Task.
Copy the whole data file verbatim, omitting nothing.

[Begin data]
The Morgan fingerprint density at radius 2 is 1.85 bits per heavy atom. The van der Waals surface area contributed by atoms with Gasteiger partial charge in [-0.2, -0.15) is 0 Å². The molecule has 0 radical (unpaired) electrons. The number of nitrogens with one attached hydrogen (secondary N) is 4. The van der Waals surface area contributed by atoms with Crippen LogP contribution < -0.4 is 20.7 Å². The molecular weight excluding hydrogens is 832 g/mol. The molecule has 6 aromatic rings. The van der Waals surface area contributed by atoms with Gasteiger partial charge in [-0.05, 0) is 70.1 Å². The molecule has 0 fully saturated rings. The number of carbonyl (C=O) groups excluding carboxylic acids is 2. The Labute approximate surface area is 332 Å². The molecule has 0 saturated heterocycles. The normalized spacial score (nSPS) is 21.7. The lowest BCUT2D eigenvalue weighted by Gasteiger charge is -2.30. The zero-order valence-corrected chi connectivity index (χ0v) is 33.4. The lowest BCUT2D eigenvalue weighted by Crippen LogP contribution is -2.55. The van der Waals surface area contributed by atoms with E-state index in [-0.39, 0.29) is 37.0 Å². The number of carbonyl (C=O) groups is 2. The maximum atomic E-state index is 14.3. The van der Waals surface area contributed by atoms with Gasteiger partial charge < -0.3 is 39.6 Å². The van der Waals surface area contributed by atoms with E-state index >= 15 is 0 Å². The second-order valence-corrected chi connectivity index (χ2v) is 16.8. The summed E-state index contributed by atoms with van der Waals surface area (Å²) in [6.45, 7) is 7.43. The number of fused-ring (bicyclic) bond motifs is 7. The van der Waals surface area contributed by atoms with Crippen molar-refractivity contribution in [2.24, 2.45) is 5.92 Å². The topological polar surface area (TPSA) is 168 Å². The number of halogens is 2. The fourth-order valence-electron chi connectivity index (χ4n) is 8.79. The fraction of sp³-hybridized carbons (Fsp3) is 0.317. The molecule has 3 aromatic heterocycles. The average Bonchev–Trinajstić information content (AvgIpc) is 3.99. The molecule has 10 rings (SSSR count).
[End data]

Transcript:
The Morgan fingerprint density at radius 2 is 1.85 bits per heavy atom. The van der Waals surface area contributed by atoms with Gasteiger partial charge in [-0.2, -0.15) is 0 Å². The molecule has 0 radical (unpaired) electrons. The number of nitrogens with one attached hydrogen (secondary N) is 4. The van der Waals surface area contributed by atoms with Crippen LogP contribution < -0.4 is 20.7 Å². The molecular weight excluding hydrogens is 832 g/mol. The molecule has 6 aromatic rings. The van der Waals surface area contributed by atoms with Gasteiger partial charge in [-0.05, 0) is 70.1 Å². The molecule has 0 fully saturated rings. The number of carbonyl (C=O) groups excluding carboxylic acids is 2. The Labute approximate surface area is 332 Å². The molecule has 0 saturated heterocycles. The normalized spacial score (nSPS) is 21.7. The lowest BCUT2D eigenvalue weighted by Gasteiger charge is -2.30. The zero-order valence-corrected chi connectivity index (χ0v) is 33.4. The lowest BCUT2D eigenvalue weighted by Crippen LogP contribution is -2.55. The van der Waals surface area contributed by atoms with E-state index in [-0.39, 0.29) is 37.0 Å². The number of carbonyl (C=O) groups is 2. The maximum atomic E-state index is 14.3. The van der Waals surface area contributed by atoms with Gasteiger partial charge < -0.3 is 39.6 Å². The van der Waals surface area contributed by atoms with E-state index >= 15 is 0 Å². The second-order valence-corrected chi connectivity index (χ2v) is 16.8. The summed E-state index contributed by atoms with van der Waals surface area (Å²) in [6.45, 7) is 7.43. The number of fused-ring (bicyclic) bond motifs is 7. The van der Waals surface area contributed by atoms with Crippen molar-refractivity contribution in [2.24, 2.45) is 5.92 Å². The topological polar surface area (TPSA) is 168 Å². The number of halogens is 2. The fourth-order valence-electron chi connectivity index (χ4n) is 8.79. The fraction of sp³-hybridized carbons (Fsp3) is 0.317. The molecule has 3 aromatic heterocycles. The average Bonchev–Trinajstić information content (AvgIpc) is 3.99. The molecule has 10 rings (SSSR count).